“In-betweenness is a fundamental question of our times.”
The essence of this statement by scholar Homi Bhabha seems to pervade Fracture/Fiction at ILHAM Gallery, in the sense of how the exhibition brings together contemporary artworks through which artists explore what it means to live in a time of immense socio-political change that often puts them “in between”. From the charcoal drawings of everyday objects confiscated at airports by Shilpa Gupta, to the adaptation of a traditional Malaysian woven mat by Yee-I-Lann, this multifarious showing of 45 South Asian and Southeast Asian artists is one that generates a more inclusive discussion of our global and regional circumstances.
The work of artist Muhammad “Ucup” Yusuf does so particularly clearly. Ucup is a Yogyakarta-based woodcut artist whose works are known to be strongly political. Titled Tak Kunjung Padam (2009) – which translates to “never goes out” – his stark woodcut print presents a different perspective on the Sidoarjo Mud Flow, a disaster that has been plaguing Sidoarjo, East Java. Tak Kunjung Padam refers to a problem that never seems to be resolved, just as how the mud volcano in the Sidoarjo district has been spewing hot mud and gases since May 2006, and continues to do so even today. The mud has drowned 15 villages and wreaked devastation upon surrounding paddy fields, factories and schools. While the media has preferred to play up the endless disputes between the government and PT Lapindo Brantas, a private Indonesian oil and gas company whose reckless drilling is said to be responsible for the disaster, Ucup chooses instead to focus on the social impacts that the incident has had on the villagers.
His solidarity lies with the common people who find themselves trapped in an “in-between” state, where there seems to be no way out of this mess. This is evident when one examines the densely packed imagery of Tak Kunjung Padam. To begin with, the focalpoint of the work is of a couple, kneeling with their foreheads touching, with their baby nestled in their protective embrance. Clenched fists sprout from its head, branching out like a plant, as if this infant has many demands. It is a symbol that seems to ask: how might a society use its collective power to regain the rights of its people?
Beneath this focal image lies the slogan “Keadilan Terbitlah Terang”, which literally translates to “with justice, comes light”. It is highlighted in bold red, and stands out against the otherwise black and white picture plane. This slogan invites comparison to a collection of letters by Javanese heroine Raden Ajeng Kartini entitled “Habis Gelap, Terbitlah Terang” (Out of Darkness Comes Light). Published in 1911, Kartini had written the letters to persuade others into defending Indonesian women’s rights for education. Ucup similarly stresses the importance of standing up for our own rights as citizens of a country. He proclaimed that “the most important lesson learned by victims of the mud flow is about how to be united, in order to win over their rights again.”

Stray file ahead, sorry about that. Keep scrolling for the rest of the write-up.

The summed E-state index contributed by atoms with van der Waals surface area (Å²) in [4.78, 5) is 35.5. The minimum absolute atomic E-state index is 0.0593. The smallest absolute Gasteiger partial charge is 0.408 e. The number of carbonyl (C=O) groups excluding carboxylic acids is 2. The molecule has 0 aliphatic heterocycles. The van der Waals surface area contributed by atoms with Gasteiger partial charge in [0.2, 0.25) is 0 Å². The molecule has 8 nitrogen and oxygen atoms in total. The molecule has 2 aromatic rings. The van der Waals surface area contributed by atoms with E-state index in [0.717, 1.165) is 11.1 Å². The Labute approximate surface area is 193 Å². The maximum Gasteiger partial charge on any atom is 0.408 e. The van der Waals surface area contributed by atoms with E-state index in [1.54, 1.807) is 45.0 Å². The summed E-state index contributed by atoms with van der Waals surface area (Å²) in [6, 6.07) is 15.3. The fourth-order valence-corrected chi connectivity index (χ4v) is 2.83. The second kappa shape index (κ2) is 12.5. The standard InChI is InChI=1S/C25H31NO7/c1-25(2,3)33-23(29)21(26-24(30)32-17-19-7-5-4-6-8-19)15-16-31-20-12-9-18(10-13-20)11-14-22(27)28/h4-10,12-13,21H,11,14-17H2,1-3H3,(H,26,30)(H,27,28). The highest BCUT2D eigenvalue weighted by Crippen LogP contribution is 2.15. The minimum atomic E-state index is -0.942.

Given the artist’s strong beliefs in the need for unity, it is small wonder that his work contains clear messages that seek to reaffirm the villagers’ understanding of the notion of community. One only has to look on either side of the midground to see Ucup’s depictions of villagers gathering under their evacuation tents, accompanied by exhortations such as “Gotong royong” (Work together), “Bangkit berdikari” (Rise and stand on one’s own feet), “Berkarya” (Create), “Selalu bersatu” (Always unite), and “Musyawarah mufakat” (Democratic decision-making). To the artist, these principles of unity and independence are qualities that people of every society require in order to survive and progress.
In juxtaposition to the many uplifting slogans, the work is also rife with menacing details, such as the devil-like figures under Mount Penanggungan. One digs the soil using a spade, whilst others discreetly exchange wealth behind another person’s back. These are Ucup’s portrayals of the corruption that plagues mining activities across the country, which he affirms is “a threat” to the nation. What can the people look to for protection?
A mythical creature appears in the middle of the mud flood in the background. Ucup explains that “the dragon is a symbol of God in Java; the protector of our ring of fire.” In this image however, the dragon seems to be on a losing end of a tussle with machinery. Given such dire circumstances, do the people have any hope of prevailing? The artist believes in a light that never goes out, and perhaps it is in the gaps of the “in-between” where light might shine ever brighter.